Aza and Davis are looking at much the same thing when they look at stars and photographs: they're looking at different arrangements of light that capture or represent a moment in time. Both of these formats for light work to give them a sense of control and order in their grief, and a way to mark the passing time since their parents' deaths.
When Aza gets home and tells Mom that Davis wants to come over, she answers Mom's questions about whether Davis is her boyfriend and properly listens to her. In bed, Aza checks Davis's blog. She reads one new entry, refreshes the page, and there's a brand new entry that addresses her directly—Davis knows she's reading. He posts a quote about "going out to the meadow," an expression from classical music that describes the feeling of playing music as though a musician isn't in a concert hall. Davis says that their conversation earlier was like that. The feeling they shared was important, not what they talked about.
Aza and Davis are formulating a sense of shared identity in their relationship, whether or not they put a label on it. Davis now uses his blog to address Aza directly, which shows that he's aware and feels in control of his audience on his blog, and is also an example of another way for him to use language to connect with Aza. Addressing her directly turns a static diary entry into something living and interactive.
Instead of going to sleep, Aza decides to read more of Daisy's fanfiction. She wonders how Davis can find Ayala charming, since Aza finds her self-centered and annoying. Aza then reads Wikipedia articles about fanfiction and Star Wars. She comes across an article that talks about the "gut-brain informational axis," which is the relationship between someone's gut bacteria and their thoughts. The thought that Aza's bacteria are indirectly controlling her thoughts is horrifying to her. She sneaks to the bathroom, changes her Band-Aid, and takes three swallows of hand sanitizer.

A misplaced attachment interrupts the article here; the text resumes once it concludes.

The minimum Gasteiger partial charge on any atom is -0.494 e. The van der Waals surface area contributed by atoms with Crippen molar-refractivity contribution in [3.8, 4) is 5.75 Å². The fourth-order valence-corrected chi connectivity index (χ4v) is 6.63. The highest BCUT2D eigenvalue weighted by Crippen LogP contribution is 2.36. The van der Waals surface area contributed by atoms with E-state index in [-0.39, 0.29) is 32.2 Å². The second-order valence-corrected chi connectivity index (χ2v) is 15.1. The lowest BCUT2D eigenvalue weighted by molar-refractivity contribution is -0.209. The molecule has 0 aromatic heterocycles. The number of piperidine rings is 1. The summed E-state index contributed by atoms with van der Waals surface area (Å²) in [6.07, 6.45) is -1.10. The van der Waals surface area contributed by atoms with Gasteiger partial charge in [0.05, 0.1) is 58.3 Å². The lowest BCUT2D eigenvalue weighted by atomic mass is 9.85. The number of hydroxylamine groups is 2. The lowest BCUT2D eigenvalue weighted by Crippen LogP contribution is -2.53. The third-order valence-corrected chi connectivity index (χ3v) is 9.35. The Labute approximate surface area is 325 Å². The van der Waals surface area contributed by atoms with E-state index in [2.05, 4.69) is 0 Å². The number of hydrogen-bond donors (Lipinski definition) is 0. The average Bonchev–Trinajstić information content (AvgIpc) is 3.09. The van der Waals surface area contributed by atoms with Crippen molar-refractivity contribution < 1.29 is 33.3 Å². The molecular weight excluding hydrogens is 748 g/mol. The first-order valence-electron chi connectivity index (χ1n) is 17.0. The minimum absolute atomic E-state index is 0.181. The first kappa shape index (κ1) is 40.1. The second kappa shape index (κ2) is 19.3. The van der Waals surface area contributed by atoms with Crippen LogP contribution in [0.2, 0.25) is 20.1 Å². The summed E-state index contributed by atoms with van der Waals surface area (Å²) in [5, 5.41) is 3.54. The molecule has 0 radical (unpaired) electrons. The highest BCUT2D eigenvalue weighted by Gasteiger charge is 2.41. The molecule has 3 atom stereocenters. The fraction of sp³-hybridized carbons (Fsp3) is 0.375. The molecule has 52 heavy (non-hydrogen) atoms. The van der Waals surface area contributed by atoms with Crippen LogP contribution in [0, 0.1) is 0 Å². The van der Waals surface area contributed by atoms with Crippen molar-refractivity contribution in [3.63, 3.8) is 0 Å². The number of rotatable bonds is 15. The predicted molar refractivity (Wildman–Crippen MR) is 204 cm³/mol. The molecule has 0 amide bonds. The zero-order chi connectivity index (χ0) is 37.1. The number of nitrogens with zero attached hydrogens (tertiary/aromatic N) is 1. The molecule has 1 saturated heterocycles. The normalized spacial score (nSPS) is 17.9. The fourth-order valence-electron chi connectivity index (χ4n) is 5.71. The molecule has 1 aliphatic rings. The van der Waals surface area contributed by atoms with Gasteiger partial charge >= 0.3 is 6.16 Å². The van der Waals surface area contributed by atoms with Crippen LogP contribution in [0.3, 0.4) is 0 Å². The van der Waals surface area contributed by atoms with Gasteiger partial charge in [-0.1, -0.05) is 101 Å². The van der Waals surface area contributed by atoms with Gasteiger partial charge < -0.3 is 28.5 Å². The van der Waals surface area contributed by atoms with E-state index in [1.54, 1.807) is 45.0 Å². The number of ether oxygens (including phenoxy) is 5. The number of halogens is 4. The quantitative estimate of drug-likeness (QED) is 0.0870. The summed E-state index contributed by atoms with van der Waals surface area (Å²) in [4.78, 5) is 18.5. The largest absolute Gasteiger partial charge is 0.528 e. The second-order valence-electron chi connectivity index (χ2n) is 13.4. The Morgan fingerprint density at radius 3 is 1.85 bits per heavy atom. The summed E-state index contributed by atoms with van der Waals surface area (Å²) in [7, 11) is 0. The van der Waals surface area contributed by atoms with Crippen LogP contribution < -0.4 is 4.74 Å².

Reading the fanfiction fuels Aza's sense of self-loathing and continues to break down the closeness she felt with Daisy before she realized that Daisy might despise her. What she finds is even worse than Ayala: proof that bacteria are actually controlling her thoughts and feelings. This only confirms Aza's overblown sense that bacteria are harmful, and it leads her to swallow more hand sanitizer, which is definitively far more harmful than her imagined bacterial infection.
Aza's brain reminds her that clearing out healthy bacteria can make room for malicious bacteria like C. diff. Her stomach hurts and she tries to tell herself that drinking hand sanitizer won't make her clean or healthy. Back in bed, Aza remembers when Dr. Singh first asked her if she felt like a threat to herself. She wonders how, grammatically, that's even possible if she's both the threat and the self. As she descends into the spiral and begins to fall asleep, she asks whoever's authoring her to let her out.
Finally, Aza actually echoes James Joyce's Ulysses by asking the author to let her out of the story. At this point, Aza's identity is splitting further, and she tries to make sense of the split by considering how exactly it works grammatically. Here, she studies and questions the words themselves to understand how they inform her self-understanding.